Getting To Know the Upcoming WordPress 5.8 Template Editor

WordPress 5.8 is slated for release on July 20. In just over a month, many users will get their first taste of one of my favorite new features: template-editing mode.

The template editor is a new tool that allows end-users to create custom templates without ever leaving the post-editing screen. It exists as a stepping stone toward the eventual site editor, a feature that will hand over complete design control to those who want it.

The downside to the new feature in WordPress 5.8 is that users will not have access to their theme’s header, footer, sidebar, or other template parts. It is a blank slate in which they must put on their design caps to create the entire page.

With these limitations in place, what is the point of the template editor launching with WordPress 5.8?

Landing pages.

A blank slate is not always a bad thing. There is a reason all the best themes include page templates named Blank, Empty, Canvas, Open, or something similar. Sometimes users want control over the entirety of the page’s output. And WordPress 5.8 is bringing that capability to every WordPress user.

I have been editing templates for months now, but always in the context of a block theme. I have built both a photography portfolio and WordCamp landing page as part of the FSE Outreach Program. Despite some hiccups, it has been a worthwhile journey being involved as the feature has come to fruition. However, most of my testing was on top of the TT1 Blocks theme.

It was time to put it to a real-world test with themes that are actually in wide use.

Will It Work With My Theme?

The question many users will have on their minds will be: will this new template editor work with my theme? The answer is that it depends. Generally, yes, it will work to some degree. However, because older designs were not created with the template editor in mind, not all experiences will be the same.

I wanted to really put this theory of working with every theme to the test. So, I loaded up Twenty Fifteen, one of my favorite default themes from the past decade.

Perhaps I jumped too far back.

Screenshot of a landing page built with Twenty Fifteen.
Twenty Fifteen has a two-color background meant for sidebar and content.

The block editor did not exist back when Twenty Fifteen was built. Its use of a box-shadow technique on the page background meant the entire page had two colored columns running down it. The design team had to use some hacky methods for equal-height sidebar and content backgrounds. Ahhh…the good old days before developers had access to CSS flex-box and grid.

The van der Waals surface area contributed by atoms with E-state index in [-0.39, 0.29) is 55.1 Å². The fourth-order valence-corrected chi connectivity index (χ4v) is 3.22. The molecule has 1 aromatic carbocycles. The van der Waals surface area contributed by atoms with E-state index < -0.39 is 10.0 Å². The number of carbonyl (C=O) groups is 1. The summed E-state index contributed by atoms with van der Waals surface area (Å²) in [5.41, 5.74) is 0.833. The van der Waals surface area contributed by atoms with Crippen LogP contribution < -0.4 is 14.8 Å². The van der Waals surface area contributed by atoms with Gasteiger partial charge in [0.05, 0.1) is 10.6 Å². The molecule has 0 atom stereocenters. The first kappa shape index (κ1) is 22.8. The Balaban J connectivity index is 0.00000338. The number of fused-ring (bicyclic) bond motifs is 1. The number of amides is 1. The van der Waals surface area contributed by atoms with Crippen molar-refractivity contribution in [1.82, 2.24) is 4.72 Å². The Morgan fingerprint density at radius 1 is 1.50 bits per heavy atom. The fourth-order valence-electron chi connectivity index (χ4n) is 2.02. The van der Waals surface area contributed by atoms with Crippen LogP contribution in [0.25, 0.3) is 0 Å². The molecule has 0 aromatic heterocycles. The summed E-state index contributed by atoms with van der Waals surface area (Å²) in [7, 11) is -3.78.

It is these sorts of problems that could limit some older themes. In the case of Twenty Fifteen, I could hide the background with a Group or Cover block over the top of it.

Users will likely get better results when using something more modern, at least a theme built during the block era. Even something as simple as wide-alignment support will change the WYSIWYG nature of the template editor. If a theme does not support the feature, the front end will not match the editor.

I jumped ahead a few years. Twenty Nineteen was the first default WordPress theme to support blocks. It is old but not ancient in internet years.

There are some differences between the editor and front-end views. The Cover block padding is off, the vertical spacing does not match, the search input’s font size is different, and the search button’s border radius is round on the front end. However, it is nearly a three-year-old theme now. It held up better than expected in this simple test.

Jumping ahead a couple of years, I activated Twenty Twenty-One, WordPress’s most recent default theme.

The editor is a pretty close approximation of what you see on the front end. The most noticeable differences are the inconsistent padding for the Cover block and the light gray border for the search input field in the editor view.

It was time to put the template editor to the “real” test. I activated the latest version of Eksell, one of the most well-rounded block themes in existence.

Obviously, the theme outputs a black section on the left. That is intended for the theme’s sidebar/menu flyout. However, because the user has no access to the template part that outputs that element, it may be impossible for some to create custom templates with this theme. I am sure that Anders Norén, the developer, will address this problem.